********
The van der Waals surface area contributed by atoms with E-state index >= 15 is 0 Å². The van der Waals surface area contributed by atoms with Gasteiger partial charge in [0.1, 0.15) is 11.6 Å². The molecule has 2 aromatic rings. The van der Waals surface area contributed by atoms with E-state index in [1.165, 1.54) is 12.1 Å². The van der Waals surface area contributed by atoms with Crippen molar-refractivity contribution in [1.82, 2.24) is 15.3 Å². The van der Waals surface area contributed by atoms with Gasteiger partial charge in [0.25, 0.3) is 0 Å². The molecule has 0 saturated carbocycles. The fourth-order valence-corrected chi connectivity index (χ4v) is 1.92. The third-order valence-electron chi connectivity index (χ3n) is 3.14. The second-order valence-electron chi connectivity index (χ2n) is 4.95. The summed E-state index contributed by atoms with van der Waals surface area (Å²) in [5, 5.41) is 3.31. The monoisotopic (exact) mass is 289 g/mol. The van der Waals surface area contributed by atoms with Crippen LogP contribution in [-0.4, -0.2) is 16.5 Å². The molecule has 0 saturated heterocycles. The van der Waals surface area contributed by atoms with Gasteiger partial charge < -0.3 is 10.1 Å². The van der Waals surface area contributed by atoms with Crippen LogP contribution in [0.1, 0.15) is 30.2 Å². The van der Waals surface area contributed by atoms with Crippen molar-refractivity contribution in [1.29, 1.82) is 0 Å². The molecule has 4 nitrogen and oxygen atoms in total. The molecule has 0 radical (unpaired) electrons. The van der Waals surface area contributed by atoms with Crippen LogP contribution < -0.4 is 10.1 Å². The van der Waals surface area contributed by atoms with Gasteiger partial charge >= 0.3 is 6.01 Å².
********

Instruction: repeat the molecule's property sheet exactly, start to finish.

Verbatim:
The van der Waals surface area contributed by atoms with E-state index >= 15 is 0 Å². The van der Waals surface area contributed by atoms with Gasteiger partial charge in [0.1, 0.15) is 11.6 Å². The molecule has 2 aromatic rings. The van der Waals surface area contributed by atoms with E-state index in [1.165, 1.54) is 12.1 Å². The van der Waals surface area contributed by atoms with Crippen molar-refractivity contribution in [1.82, 2.24) is 15.3 Å². The van der Waals surface area contributed by atoms with Gasteiger partial charge in [0.25, 0.3) is 0 Å². The molecule has 0 saturated carbocycles. The fourth-order valence-corrected chi connectivity index (χ4v) is 1.92. The third-order valence-electron chi connectivity index (χ3n) is 3.14. The second-order valence-electron chi connectivity index (χ2n) is 4.95. The summed E-state index contributed by atoms with van der Waals surface area (Å²) in [5, 5.41) is 3.31. The monoisotopic (exact) mass is 289 g/mol. The van der Waals surface area contributed by atoms with Crippen LogP contribution in [-0.4, -0.2) is 16.5 Å². The molecule has 0 saturated heterocycles. The van der Waals surface area contributed by atoms with Gasteiger partial charge < -0.3 is 10.1 Å². The van der Waals surface area contributed by atoms with Crippen LogP contribution in [0.1, 0.15) is 30.2 Å². The van der Waals surface area contributed by atoms with Crippen molar-refractivity contribution in [1.29, 1.82) is 0 Å². The molecule has 4 nitrogen and oxygen atoms in total. The molecule has 0 radical (unpaired) electrons. The van der Waals surface area contributed by atoms with Crippen LogP contribution < -0.4 is 10.1 Å². The van der Waals surface area contributed by atoms with Gasteiger partial charge >= 0.3 is 6.01 Å².